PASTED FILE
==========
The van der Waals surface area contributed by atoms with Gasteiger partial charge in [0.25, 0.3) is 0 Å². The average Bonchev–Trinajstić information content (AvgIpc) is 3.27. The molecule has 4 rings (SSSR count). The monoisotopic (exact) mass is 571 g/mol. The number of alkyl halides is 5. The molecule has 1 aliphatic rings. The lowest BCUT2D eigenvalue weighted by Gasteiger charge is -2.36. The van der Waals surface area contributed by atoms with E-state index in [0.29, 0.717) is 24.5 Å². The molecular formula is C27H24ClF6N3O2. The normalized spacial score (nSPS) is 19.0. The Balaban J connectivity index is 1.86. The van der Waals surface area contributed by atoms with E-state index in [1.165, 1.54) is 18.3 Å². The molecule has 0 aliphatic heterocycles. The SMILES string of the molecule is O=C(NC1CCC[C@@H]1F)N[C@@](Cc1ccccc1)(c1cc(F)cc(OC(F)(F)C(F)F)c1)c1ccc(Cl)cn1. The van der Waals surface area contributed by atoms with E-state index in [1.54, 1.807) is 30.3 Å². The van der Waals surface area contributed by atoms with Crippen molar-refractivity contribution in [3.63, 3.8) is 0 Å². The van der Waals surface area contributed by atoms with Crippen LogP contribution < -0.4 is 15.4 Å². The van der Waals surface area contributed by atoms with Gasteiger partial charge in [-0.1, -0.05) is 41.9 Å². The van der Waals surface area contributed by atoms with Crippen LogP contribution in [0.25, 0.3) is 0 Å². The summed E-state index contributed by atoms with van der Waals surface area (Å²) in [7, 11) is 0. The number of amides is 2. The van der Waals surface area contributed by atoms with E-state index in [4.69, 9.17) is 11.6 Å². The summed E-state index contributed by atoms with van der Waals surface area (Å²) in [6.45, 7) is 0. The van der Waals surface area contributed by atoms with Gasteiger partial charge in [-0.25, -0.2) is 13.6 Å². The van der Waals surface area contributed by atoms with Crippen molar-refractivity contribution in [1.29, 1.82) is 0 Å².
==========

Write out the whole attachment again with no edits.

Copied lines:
The van der Waals surface area contributed by atoms with Gasteiger partial charge in [0.25, 0.3) is 0 Å². The average Bonchev–Trinajstić information content (AvgIpc) is 3.27. The molecule has 4 rings (SSSR count). The monoisotopic (exact) mass is 571 g/mol. The number of alkyl halides is 5. The molecule has 1 aliphatic rings. The lowest BCUT2D eigenvalue weighted by Gasteiger charge is -2.36. The van der Waals surface area contributed by atoms with E-state index in [0.29, 0.717) is 24.5 Å². The molecular formula is C27H24ClF6N3O2. The normalized spacial score (nSPS) is 19.0. The Balaban J connectivity index is 1.86. The van der Waals surface area contributed by atoms with E-state index in [1.165, 1.54) is 18.3 Å². The molecule has 0 aliphatic heterocycles. The SMILES string of the molecule is O=C(NC1CCC[C@@H]1F)N[C@@](Cc1ccccc1)(c1cc(F)cc(OC(F)(F)C(F)F)c1)c1ccc(Cl)cn1. The van der Waals surface area contributed by atoms with E-state index in [1.54, 1.807) is 30.3 Å². The van der Waals surface area contributed by atoms with Crippen molar-refractivity contribution in [3.63, 3.8) is 0 Å². The van der Waals surface area contributed by atoms with Crippen LogP contribution < -0.4 is 15.4 Å². The van der Waals surface area contributed by atoms with Gasteiger partial charge in [-0.1, -0.05) is 41.9 Å². The van der Waals surface area contributed by atoms with Crippen LogP contribution in [0.25, 0.3) is 0 Å². The summed E-state index contributed by atoms with van der Waals surface area (Å²) in [7, 11) is 0. The number of amides is 2. The van der Waals surface area contributed by atoms with E-state index in [4.69, 9.17) is 11.6 Å². The summed E-state index contributed by atoms with van der Waals surface area (Å²) in [6.45, 7) is 0. The van der Waals surface area contributed by atoms with Gasteiger partial charge in [-0.25, -0.2) is 13.6 Å². The van der Waals surface area contributed by atoms with Crippen molar-refractivity contribution in [1.29, 1.82) is 0 Å².